Despite not getting any preseason action following offseason knee surgery, Griffin has played seven regular season games and hasn't yet convinced the masses that he can be a pass-first quarterback.
In Sunday's loss, Griffin struggled reading the Broncos defense and his decision making was suspect.
Here we'll look at two plays from the first half that raise questions about Griffin's awareness, decisiveness and confidence.
On 2nd-and-8 with just over 14 minutes to go in the second quarter, the Redskins line up with Alfred Morris behind Robert Griffin III, and tight end Logan Paulsen is brought in to pass protect.
Tight end Jordan Reed is just outside of the left tackle with his hand in the dirt. Receivers Pierre Garcon and Leonard Hankerson are lined to the right.
Garcon is going to head vertically down the sideline, Hankerson is going to jab hard on a hitch and then make his way toward the sideline and Reed is going to come across the middle (his route line was shortened for the purpose of image size).
The offensive line does a decent job for Griffin on this play, giving him a pocket to work with while the receivers work their routes.
Almost immediately you see the space for Jordan Reed begin to open. The safety is well behind Reed (perhaps protecting himself had Reed continued down the seam), and the linebacker has floated towards the line.
It’s obviously easier for us couch quarterbacks when looking back at the tape, but Griffin has room to climb here and throw to Reed even more open than what he already is.
Griffin also has the option to step up and attempt a more difficult (and dangerous) throw to Hankerson on the outside.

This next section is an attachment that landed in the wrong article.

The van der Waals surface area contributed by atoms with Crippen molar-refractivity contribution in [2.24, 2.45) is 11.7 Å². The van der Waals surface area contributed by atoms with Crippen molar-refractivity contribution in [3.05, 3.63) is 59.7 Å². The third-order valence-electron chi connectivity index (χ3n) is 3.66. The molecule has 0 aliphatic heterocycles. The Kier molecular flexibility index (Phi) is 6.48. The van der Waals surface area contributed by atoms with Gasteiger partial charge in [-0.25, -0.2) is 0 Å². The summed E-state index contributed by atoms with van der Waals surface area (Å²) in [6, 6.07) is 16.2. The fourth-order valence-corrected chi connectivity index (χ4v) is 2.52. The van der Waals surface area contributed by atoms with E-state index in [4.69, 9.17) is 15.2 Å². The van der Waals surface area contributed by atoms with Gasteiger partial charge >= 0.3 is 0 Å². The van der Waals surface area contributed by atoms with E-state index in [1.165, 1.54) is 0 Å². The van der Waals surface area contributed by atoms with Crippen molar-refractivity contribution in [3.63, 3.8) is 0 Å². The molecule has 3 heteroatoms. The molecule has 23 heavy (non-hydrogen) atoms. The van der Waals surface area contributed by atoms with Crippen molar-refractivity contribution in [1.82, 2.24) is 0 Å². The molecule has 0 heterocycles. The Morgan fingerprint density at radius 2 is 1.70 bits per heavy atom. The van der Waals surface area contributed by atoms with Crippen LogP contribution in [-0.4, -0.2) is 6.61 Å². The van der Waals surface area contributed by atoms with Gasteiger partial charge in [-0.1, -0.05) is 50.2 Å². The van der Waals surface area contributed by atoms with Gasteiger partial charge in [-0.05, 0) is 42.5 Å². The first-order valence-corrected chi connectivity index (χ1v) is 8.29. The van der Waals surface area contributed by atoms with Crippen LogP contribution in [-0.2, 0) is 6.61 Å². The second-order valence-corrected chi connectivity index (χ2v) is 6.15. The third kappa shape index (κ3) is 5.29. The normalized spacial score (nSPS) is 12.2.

Paulsen holds off the defensive end well, pushing him up and outside, but with Griffin refusing to climb, he feels more of the rush than he needs to from behind. Reed remains very much open, but Griffin becomes antsy and leaves the pocket, only to take a hit and barely get off a near interception.
Just past the two-minute warning, the Redskins line up in one of their more clever looks of the day.
Both Roy Helu Jr. and Darrel Young are lined up in the backfield, with tight end Jordan Reed directly alongside the right tackle. Wide receiver Josh Morgan motions from the right and enters the backfield, bringing the defensive back (25) with him and into the box.
The Redskins run a triple-option look in which Young crashes down to the left of the line, Helu receives a play fake and Morgan appears to be coming as the third option around the back. But instead, Morgan turns and burns on a wheel route with plenty of space ahead of him, while the Denver linebackers attempt to regain their ground following a successful play fake by Griffin.
Meanwhile, Denver cornerback Dominique Rodgers-Cromartie appears confused, seemingly playing Garcon on a vertical route, and Garcon tears through the middle of the field and beyond any sort of safety help. The last line of defense for the Broncos is playing tight on Reed’s route when Garcon flies by.
Again, Griffin is flat in the pocket and refuses to climb. He also doesn’t notice two wide-open receivers in Morgan to the right, or Garcon who would’ve scored a touchdown, instead forcing a throw to Reed in the middle of the field and taking a hit in the process.
Despite this huge miss, the Redskins would eventually go on to score a touchdown before the half thanks to a bonehead penalty by the Broncos. But that doesn’t overshadow Griffin’s progression as a passer and quarterback.
There’s no doubt Griffin has the physical tools, desire and work ethic to become a top passing quarterback in this league. His development, however, will include some rough learning patches along the way, much like we saw from him on Sunday in Denver.
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